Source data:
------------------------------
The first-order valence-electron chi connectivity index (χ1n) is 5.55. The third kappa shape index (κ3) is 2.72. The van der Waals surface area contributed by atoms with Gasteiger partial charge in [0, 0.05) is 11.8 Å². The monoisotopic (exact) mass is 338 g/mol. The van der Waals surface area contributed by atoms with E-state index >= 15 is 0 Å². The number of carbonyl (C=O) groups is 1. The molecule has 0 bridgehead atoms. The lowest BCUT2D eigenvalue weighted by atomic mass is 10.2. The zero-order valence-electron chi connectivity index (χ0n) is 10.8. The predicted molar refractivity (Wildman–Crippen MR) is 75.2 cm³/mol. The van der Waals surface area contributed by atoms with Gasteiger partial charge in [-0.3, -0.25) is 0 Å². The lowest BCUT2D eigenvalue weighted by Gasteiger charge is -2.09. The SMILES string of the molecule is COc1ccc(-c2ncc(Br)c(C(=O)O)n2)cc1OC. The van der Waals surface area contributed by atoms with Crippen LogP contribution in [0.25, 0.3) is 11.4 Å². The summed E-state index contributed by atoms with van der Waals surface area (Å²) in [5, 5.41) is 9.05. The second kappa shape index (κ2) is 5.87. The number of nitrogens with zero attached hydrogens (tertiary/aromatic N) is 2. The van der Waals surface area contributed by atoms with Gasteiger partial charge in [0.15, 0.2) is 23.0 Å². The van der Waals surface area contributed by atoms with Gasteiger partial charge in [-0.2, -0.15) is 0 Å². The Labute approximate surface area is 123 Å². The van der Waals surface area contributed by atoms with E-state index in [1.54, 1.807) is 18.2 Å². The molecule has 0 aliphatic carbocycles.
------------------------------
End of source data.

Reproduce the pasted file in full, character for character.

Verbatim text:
The first-order valence-electron chi connectivity index (χ1n) is 5.55. The third kappa shape index (κ3) is 2.72. The van der Waals surface area contributed by atoms with Gasteiger partial charge in [0, 0.05) is 11.8 Å². The monoisotopic (exact) mass is 338 g/mol. The van der Waals surface area contributed by atoms with E-state index >= 15 is 0 Å². The number of carbonyl (C=O) groups is 1. The molecule has 0 bridgehead atoms. The lowest BCUT2D eigenvalue weighted by atomic mass is 10.2. The zero-order valence-electron chi connectivity index (χ0n) is 10.8. The predicted molar refractivity (Wildman–Crippen MR) is 75.2 cm³/mol. The van der Waals surface area contributed by atoms with Gasteiger partial charge in [-0.3, -0.25) is 0 Å². The lowest BCUT2D eigenvalue weighted by Gasteiger charge is -2.09. The SMILES string of the molecule is COc1ccc(-c2ncc(Br)c(C(=O)O)n2)cc1OC. The van der Waals surface area contributed by atoms with Crippen LogP contribution in [0.25, 0.3) is 11.4 Å². The summed E-state index contributed by atoms with van der Waals surface area (Å²) in [5, 5.41) is 9.05. The second kappa shape index (κ2) is 5.87. The number of nitrogens with zero attached hydrogens (tertiary/aromatic N) is 2. The van der Waals surface area contributed by atoms with Gasteiger partial charge in [0.15, 0.2) is 23.0 Å². The van der Waals surface area contributed by atoms with Gasteiger partial charge in [-0.2, -0.15) is 0 Å². The Labute approximate surface area is 123 Å². The van der Waals surface area contributed by atoms with E-state index in [1.54, 1.807) is 18.2 Å². The molecule has 0 aliphatic carbocycles.